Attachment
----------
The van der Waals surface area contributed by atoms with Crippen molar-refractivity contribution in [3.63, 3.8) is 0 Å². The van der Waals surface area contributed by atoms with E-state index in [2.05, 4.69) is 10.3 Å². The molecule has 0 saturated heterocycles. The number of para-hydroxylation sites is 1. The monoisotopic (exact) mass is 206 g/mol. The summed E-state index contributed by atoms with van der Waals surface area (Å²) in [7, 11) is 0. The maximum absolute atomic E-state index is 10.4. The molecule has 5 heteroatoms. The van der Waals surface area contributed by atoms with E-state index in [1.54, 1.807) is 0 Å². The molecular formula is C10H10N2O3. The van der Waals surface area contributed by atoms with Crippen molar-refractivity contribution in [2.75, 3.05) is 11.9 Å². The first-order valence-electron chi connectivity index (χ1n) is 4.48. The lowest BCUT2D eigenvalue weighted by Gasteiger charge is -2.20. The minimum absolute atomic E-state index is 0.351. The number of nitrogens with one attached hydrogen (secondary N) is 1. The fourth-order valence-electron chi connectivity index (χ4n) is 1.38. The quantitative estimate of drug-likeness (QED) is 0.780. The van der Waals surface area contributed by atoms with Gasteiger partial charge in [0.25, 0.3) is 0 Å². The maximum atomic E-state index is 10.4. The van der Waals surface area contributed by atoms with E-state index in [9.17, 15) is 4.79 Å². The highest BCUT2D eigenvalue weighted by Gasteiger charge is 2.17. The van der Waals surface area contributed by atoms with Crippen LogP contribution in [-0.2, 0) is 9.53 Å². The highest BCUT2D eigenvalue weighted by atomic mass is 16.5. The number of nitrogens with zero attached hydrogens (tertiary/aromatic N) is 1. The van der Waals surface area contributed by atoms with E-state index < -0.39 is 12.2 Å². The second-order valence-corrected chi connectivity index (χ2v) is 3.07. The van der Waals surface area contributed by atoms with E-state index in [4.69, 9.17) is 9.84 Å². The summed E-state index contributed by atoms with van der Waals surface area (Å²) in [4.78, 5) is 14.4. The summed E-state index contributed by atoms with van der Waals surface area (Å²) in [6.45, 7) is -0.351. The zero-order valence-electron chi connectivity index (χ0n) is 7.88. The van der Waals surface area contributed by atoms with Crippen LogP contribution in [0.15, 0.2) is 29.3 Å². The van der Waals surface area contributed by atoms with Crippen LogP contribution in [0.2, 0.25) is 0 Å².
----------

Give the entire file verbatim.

The van der Waals surface area contributed by atoms with Crippen molar-refractivity contribution in [3.63, 3.8) is 0 Å². The van der Waals surface area contributed by atoms with E-state index in [2.05, 4.69) is 10.3 Å². The molecule has 0 saturated heterocycles. The number of para-hydroxylation sites is 1. The monoisotopic (exact) mass is 206 g/mol. The summed E-state index contributed by atoms with van der Waals surface area (Å²) in [7, 11) is 0. The maximum absolute atomic E-state index is 10.4. The molecule has 5 heteroatoms. The van der Waals surface area contributed by atoms with E-state index in [1.54, 1.807) is 0 Å². The molecular formula is C10H10N2O3. The van der Waals surface area contributed by atoms with Crippen molar-refractivity contribution in [2.75, 3.05) is 11.9 Å². The first-order valence-electron chi connectivity index (χ1n) is 4.48. The lowest BCUT2D eigenvalue weighted by Gasteiger charge is -2.20. The minimum absolute atomic E-state index is 0.351. The number of nitrogens with one attached hydrogen (secondary N) is 1. The fourth-order valence-electron chi connectivity index (χ4n) is 1.38. The quantitative estimate of drug-likeness (QED) is 0.780. The van der Waals surface area contributed by atoms with Gasteiger partial charge in [0.25, 0.3) is 0 Å². The maximum atomic E-state index is 10.4. The van der Waals surface area contributed by atoms with E-state index in [9.17, 15) is 4.79 Å². The highest BCUT2D eigenvalue weighted by Gasteiger charge is 2.17. The van der Waals surface area contributed by atoms with Crippen LogP contribution in [-0.2, 0) is 9.53 Å². The highest BCUT2D eigenvalue weighted by atomic mass is 16.5. The number of nitrogens with zero attached hydrogens (tertiary/aromatic N) is 1. The van der Waals surface area contributed by atoms with E-state index < -0.39 is 12.2 Å². The second-order valence-corrected chi connectivity index (χ2v) is 3.07. The van der Waals surface area contributed by atoms with E-state index in [4.69, 9.17) is 9.84 Å². The summed E-state index contributed by atoms with van der Waals surface area (Å²) in [4.78, 5) is 14.4. The summed E-state index contributed by atoms with van der Waals surface area (Å²) in [6.45, 7) is -0.351. The zero-order valence-electron chi connectivity index (χ0n) is 7.88. The van der Waals surface area contributed by atoms with Crippen LogP contribution in [0.15, 0.2) is 29.3 Å². The van der Waals surface area contributed by atoms with Crippen LogP contribution in [0.2, 0.25) is 0 Å².